1- What is your summer internship and what will you take away from this experience?
I’m working in the Alumni Office as the (very last!) Mansbridge Summit intern. I’m responsible for the planning and execution of both the final Mansbridge Summit and our campus send-off of Chancellor Mansbridge in a student farewell celebration.
I’m very interested in community engagement and so far this internship has provided me with a great opportunity to incorporate that passion for event planning and the nitty gritty aspects of event production with my more intangible academic interests. As this year’s Summit will centralize around the University’s theme of “Indigenous Action,” I’ve been able to devote a great deal of time to researching and engaging with topics of Indigeneity to insure the Summit reflects our community’s need for reconciliation and decolonization as authentically and effectively as possible. I really value the dual aspect of this internship and know it will greatly inform my future work critically engaging with the social issues I’m passionate about and helping me enact concrete, valuable change through hands-on advocacy and engagement.
2- What is the best thing about summer in Sackville?
I’d say just how slow everything is. Anyone that knows me knows I’m very energetic and “go go go,” so I really love that living in the quiet little Sackville summer bubble forces me to slow things down and decompress. Also, less people in town means the circular booths in Ducky’s are generally free — so that’s a definite plus!
3- What are you involved in on campus?
This coming year I’m forcing myself to commit to a little less so I spend more time studying because I heard a rumour that your fourth year marks are really important to grad schools for some reason? (haha) But I’m co-chair of this year’s Feminist Leadership Conference and plan to return to The Pond with Presents for some improv as a scheduled bout of stress-relief each week. In the past I’ve held a variety of roles with the Motyer-Fancy Theatre — performing and stage managing — so I hope I get the chance to work on at least one more play before April. Additionally, I plan to continue to contribute to The Argosy, support Divest, and participate in the Vagina Monologues.
4- What are you looking forward to most about your final year at Mount A?
As an international relations student, I spent a fair deal of my degree taking an interdisciplinary selection of courses (economics, Spanish, English literature, etc.). These courses were interesting and taught me lots, but weren’t topics I’m as passionate about as core international relations credits. So now that I’m in my fourth year and all my requirements have been fulfilled, I get to take a bunch of upper-year international relations and political science courses and seminars that cater directly to my specific academic interests. So, essentially, I’m looking forward to a year of enjoying (and not dreading) completing all of my required readings. As well, I’m moving into an apartment with my two best friends, so I’m really looking forward to spending my year with them before graduating forces us out into the world in separate directions.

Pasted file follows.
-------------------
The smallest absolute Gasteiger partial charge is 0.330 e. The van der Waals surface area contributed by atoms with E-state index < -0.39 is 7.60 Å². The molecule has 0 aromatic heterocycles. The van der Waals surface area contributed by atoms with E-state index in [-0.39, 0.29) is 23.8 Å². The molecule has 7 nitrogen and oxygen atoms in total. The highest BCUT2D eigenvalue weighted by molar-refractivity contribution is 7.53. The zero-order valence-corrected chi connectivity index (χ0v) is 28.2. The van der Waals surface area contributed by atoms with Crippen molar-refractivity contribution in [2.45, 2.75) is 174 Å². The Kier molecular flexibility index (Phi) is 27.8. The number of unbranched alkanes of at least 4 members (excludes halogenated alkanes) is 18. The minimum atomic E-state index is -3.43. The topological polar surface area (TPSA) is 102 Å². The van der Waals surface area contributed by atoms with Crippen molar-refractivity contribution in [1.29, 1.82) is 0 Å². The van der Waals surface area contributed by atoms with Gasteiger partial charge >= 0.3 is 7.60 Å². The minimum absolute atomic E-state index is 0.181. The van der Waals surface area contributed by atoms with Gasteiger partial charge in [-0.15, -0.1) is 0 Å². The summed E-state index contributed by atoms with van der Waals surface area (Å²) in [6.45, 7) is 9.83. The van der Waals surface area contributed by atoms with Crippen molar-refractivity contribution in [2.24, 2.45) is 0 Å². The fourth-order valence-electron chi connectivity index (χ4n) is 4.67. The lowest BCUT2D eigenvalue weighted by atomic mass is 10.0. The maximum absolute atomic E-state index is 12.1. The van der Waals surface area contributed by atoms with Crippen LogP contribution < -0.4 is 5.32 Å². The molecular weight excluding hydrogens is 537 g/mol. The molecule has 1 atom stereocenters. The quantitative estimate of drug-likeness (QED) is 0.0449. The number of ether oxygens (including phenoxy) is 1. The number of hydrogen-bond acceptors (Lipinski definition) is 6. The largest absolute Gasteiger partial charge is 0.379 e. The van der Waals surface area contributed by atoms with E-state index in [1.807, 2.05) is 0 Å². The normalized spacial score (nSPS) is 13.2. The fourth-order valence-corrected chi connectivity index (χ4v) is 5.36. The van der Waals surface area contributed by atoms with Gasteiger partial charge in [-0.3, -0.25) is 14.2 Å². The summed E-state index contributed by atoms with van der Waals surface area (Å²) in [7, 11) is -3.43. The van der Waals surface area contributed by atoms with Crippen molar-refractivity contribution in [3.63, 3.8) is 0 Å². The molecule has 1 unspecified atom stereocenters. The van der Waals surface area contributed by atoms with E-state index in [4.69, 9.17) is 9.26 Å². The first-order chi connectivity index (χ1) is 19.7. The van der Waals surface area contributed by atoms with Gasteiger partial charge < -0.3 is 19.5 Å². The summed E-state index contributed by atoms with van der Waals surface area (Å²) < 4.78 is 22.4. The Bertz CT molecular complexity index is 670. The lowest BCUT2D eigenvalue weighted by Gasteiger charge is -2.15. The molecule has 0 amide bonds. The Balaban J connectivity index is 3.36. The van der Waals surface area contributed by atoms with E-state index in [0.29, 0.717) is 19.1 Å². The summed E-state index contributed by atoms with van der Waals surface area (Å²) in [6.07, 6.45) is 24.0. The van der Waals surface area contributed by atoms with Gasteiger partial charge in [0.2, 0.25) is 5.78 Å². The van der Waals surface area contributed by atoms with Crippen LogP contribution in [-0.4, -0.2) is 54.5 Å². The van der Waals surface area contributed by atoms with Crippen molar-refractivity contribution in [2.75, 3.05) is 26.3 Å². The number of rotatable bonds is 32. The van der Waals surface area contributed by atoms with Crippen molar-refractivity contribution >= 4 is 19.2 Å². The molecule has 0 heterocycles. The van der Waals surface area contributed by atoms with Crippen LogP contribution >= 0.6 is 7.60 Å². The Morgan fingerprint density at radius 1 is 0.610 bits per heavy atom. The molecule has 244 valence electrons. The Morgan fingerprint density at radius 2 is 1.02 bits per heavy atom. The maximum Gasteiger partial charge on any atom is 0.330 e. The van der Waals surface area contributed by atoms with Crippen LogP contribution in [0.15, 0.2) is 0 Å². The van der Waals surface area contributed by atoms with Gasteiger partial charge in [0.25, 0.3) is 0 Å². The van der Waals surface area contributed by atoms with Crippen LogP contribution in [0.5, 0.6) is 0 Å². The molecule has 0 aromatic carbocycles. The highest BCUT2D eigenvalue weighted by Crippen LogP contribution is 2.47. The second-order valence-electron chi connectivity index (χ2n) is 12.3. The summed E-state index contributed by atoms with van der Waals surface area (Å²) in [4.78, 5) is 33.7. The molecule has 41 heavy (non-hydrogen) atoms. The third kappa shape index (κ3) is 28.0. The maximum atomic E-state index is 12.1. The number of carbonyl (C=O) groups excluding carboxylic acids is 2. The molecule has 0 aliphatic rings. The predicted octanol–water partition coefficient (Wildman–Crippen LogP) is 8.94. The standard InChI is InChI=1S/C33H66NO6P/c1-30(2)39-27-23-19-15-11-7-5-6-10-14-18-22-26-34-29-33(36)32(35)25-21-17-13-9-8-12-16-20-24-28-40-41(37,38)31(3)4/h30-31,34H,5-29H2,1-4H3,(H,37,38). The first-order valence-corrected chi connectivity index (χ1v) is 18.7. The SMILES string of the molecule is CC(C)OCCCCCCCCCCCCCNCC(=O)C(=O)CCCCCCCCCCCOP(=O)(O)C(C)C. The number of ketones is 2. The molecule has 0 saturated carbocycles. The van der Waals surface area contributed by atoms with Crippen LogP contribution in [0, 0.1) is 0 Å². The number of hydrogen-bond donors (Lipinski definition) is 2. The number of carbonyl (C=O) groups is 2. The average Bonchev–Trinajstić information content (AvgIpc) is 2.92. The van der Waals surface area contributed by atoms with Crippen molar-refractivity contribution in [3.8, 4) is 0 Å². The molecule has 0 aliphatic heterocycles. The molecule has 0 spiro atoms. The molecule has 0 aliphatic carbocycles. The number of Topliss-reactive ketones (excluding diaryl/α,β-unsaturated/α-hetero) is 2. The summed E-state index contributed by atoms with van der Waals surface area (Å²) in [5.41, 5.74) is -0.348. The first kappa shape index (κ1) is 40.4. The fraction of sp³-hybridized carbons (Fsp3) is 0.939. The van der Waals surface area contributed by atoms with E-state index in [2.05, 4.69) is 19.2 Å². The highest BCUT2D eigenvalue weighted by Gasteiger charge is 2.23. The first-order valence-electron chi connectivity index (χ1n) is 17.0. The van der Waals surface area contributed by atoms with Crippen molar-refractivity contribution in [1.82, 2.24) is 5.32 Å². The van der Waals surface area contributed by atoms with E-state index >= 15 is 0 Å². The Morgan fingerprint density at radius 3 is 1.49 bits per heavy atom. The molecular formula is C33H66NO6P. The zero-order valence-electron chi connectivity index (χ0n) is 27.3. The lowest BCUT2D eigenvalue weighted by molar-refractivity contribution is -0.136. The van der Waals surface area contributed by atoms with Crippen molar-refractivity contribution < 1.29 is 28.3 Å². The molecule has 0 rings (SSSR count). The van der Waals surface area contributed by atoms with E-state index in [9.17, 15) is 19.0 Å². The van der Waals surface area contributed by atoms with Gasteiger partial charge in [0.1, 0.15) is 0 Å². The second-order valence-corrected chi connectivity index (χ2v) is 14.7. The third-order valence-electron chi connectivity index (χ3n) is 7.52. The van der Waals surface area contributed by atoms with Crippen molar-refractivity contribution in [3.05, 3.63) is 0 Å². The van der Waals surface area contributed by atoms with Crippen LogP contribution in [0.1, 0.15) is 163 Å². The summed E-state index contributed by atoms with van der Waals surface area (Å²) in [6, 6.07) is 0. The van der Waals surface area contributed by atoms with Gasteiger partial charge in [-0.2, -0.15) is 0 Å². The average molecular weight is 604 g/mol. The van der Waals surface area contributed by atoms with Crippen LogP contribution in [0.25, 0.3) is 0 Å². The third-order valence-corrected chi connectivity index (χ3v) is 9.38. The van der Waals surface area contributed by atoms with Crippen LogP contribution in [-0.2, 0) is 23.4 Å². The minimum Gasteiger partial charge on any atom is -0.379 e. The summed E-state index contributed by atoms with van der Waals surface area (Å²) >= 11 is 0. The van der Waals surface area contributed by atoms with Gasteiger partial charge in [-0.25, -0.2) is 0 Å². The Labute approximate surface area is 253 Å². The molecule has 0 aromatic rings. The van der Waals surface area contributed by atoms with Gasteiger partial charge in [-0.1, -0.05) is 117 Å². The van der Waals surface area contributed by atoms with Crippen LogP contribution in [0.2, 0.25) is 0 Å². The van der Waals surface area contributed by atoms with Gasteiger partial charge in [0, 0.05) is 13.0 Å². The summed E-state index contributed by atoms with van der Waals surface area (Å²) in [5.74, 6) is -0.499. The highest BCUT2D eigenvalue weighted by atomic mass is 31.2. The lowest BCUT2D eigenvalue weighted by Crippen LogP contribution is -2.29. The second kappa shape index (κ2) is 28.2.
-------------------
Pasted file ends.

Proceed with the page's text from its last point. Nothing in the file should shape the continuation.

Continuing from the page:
5- What are your post-grad plans?
I’m looking to become an East Coast cliché by moving to Montreal after graduation in order to lay some roots and decompress while I determine what to do next. Although I don’t know specifically what form my work will take, I know engaging in some sort of social/political advocacy is definitely on the horizon.
Top considerations right now are law school, a master’s in public policy/administration and even some form of media training (journalism? film school? Who knows?!) So although I’m not sure exactly what to do next, I’m very grateful to have found topics and issues that make my heart sing and my blood boil and I’m confident I’ll find a path that allows me to make meaningful change for the communities I care about, while giving me enough pocket change to pay back some of these student loans.
Bonus question: If you could give one piece of advice to first-year students, what would it be?
Spend time savouring your academic uncertainty! I stepped onto campus eager and raring to go, certain I was going to major in international relations and determined to take all of the required courses as efficiently as possible. But your degree is designed for you to explore the many courses and disciplines Mount A has to offer. I wish I had slowed down and taken a history course, Canadian studies, maybe even poetry, or religion. So don’t feel pressured to decide your major and minor right away, spend the first two years enjoying a little bit of everything — I promise you, you have tons of time.